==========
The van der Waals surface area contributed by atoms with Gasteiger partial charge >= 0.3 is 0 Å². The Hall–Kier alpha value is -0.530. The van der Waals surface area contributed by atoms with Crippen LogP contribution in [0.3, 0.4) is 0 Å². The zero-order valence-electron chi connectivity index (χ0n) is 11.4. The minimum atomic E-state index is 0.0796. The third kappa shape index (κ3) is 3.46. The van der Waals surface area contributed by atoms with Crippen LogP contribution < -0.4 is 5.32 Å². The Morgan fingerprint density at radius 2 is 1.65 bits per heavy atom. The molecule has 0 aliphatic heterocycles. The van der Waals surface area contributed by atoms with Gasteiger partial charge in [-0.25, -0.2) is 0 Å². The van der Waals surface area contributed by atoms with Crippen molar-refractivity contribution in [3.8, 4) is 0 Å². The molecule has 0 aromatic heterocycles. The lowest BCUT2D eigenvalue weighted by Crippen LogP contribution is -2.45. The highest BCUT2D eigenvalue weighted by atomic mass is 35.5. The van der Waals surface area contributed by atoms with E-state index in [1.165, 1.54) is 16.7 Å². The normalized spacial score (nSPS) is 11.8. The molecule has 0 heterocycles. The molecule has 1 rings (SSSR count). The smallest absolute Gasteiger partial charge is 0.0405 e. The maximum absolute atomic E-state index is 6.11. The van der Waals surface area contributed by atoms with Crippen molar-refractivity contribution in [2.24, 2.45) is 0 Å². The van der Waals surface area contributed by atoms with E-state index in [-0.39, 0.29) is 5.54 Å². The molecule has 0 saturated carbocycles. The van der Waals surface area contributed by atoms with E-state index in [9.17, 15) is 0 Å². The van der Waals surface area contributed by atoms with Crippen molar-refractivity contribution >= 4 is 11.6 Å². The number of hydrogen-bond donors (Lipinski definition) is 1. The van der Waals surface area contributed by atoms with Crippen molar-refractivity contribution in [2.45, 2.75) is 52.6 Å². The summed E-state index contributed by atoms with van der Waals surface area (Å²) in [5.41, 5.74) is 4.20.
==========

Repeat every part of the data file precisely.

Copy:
The van der Waals surface area contributed by atoms with Gasteiger partial charge >= 0.3 is 0 Å². The Hall–Kier alpha value is -0.530. The van der Waals surface area contributed by atoms with Crippen LogP contribution in [0.3, 0.4) is 0 Å². The zero-order valence-electron chi connectivity index (χ0n) is 11.4. The minimum atomic E-state index is 0.0796. The third kappa shape index (κ3) is 3.46. The van der Waals surface area contributed by atoms with Crippen LogP contribution < -0.4 is 5.32 Å². The Morgan fingerprint density at radius 2 is 1.65 bits per heavy atom. The molecule has 0 aliphatic heterocycles. The van der Waals surface area contributed by atoms with Gasteiger partial charge in [-0.25, -0.2) is 0 Å². The van der Waals surface area contributed by atoms with Crippen molar-refractivity contribution in [3.8, 4) is 0 Å². The molecule has 0 aromatic heterocycles. The lowest BCUT2D eigenvalue weighted by Crippen LogP contribution is -2.45. The highest BCUT2D eigenvalue weighted by atomic mass is 35.5. The van der Waals surface area contributed by atoms with E-state index in [1.165, 1.54) is 16.7 Å². The normalized spacial score (nSPS) is 11.8. The molecule has 0 heterocycles. The molecule has 1 rings (SSSR count). The smallest absolute Gasteiger partial charge is 0.0405 e. The maximum absolute atomic E-state index is 6.11. The van der Waals surface area contributed by atoms with Crippen molar-refractivity contribution in [2.24, 2.45) is 0 Å². The van der Waals surface area contributed by atoms with E-state index in [-0.39, 0.29) is 5.54 Å². The molecule has 0 saturated carbocycles. The van der Waals surface area contributed by atoms with E-state index in [9.17, 15) is 0 Å². The van der Waals surface area contributed by atoms with Crippen molar-refractivity contribution >= 4 is 11.6 Å². The number of hydrogen-bond donors (Lipinski definition) is 1. The van der Waals surface area contributed by atoms with Crippen molar-refractivity contribution in [2.45, 2.75) is 52.6 Å². The summed E-state index contributed by atoms with van der Waals surface area (Å²) in [5.41, 5.74) is 4.20.